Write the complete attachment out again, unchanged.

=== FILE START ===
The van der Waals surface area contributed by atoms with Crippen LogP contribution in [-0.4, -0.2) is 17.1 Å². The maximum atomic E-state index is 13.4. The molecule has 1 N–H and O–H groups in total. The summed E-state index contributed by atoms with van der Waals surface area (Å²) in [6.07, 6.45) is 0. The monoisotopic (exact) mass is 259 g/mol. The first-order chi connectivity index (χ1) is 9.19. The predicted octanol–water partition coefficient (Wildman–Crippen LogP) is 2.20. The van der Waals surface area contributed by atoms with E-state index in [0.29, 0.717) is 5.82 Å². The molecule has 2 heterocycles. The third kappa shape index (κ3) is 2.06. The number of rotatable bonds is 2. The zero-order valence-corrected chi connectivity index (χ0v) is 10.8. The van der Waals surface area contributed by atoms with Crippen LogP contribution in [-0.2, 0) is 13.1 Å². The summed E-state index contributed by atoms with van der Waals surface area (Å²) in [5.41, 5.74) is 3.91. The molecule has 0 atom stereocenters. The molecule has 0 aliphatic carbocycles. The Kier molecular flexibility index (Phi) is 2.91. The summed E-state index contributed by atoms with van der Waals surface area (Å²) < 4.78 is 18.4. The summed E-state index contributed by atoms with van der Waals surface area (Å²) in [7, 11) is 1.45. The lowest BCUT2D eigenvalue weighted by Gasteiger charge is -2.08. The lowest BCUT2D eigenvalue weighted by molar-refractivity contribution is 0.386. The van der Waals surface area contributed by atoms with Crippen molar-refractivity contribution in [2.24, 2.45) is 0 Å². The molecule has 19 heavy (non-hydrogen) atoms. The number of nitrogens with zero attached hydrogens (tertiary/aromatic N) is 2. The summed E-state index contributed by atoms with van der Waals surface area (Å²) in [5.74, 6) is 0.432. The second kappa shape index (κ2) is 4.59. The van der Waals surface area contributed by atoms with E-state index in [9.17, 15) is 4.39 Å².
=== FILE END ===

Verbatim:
The van der Waals surface area contributed by atoms with Crippen LogP contribution in [-0.4, -0.2) is 17.1 Å². The maximum atomic E-state index is 13.4. The molecule has 1 N–H and O–H groups in total. The summed E-state index contributed by atoms with van der Waals surface area (Å²) in [6.07, 6.45) is 0. The monoisotopic (exact) mass is 259 g/mol. The first-order chi connectivity index (χ1) is 9.19. The predicted octanol–water partition coefficient (Wildman–Crippen LogP) is 2.20. The van der Waals surface area contributed by atoms with E-state index in [0.29, 0.717) is 5.82 Å². The molecule has 2 heterocycles. The third kappa shape index (κ3) is 2.06. The number of rotatable bonds is 2. The zero-order valence-corrected chi connectivity index (χ0v) is 10.8. The van der Waals surface area contributed by atoms with Crippen LogP contribution in [-0.2, 0) is 13.1 Å². The summed E-state index contributed by atoms with van der Waals surface area (Å²) in [5.41, 5.74) is 3.91. The molecule has 0 atom stereocenters. The molecule has 0 aliphatic carbocycles. The Kier molecular flexibility index (Phi) is 2.91. The summed E-state index contributed by atoms with van der Waals surface area (Å²) < 4.78 is 18.4. The summed E-state index contributed by atoms with van der Waals surface area (Å²) in [7, 11) is 1.45. The lowest BCUT2D eigenvalue weighted by Gasteiger charge is -2.08. The lowest BCUT2D eigenvalue weighted by molar-refractivity contribution is 0.386. The van der Waals surface area contributed by atoms with Crippen molar-refractivity contribution in [2.24, 2.45) is 0 Å². The molecule has 19 heavy (non-hydrogen) atoms. The number of nitrogens with zero attached hydrogens (tertiary/aromatic N) is 2. The summed E-state index contributed by atoms with van der Waals surface area (Å²) in [5.74, 6) is 0.432. The second kappa shape index (κ2) is 4.59. The van der Waals surface area contributed by atoms with E-state index in [9.17, 15) is 4.39 Å².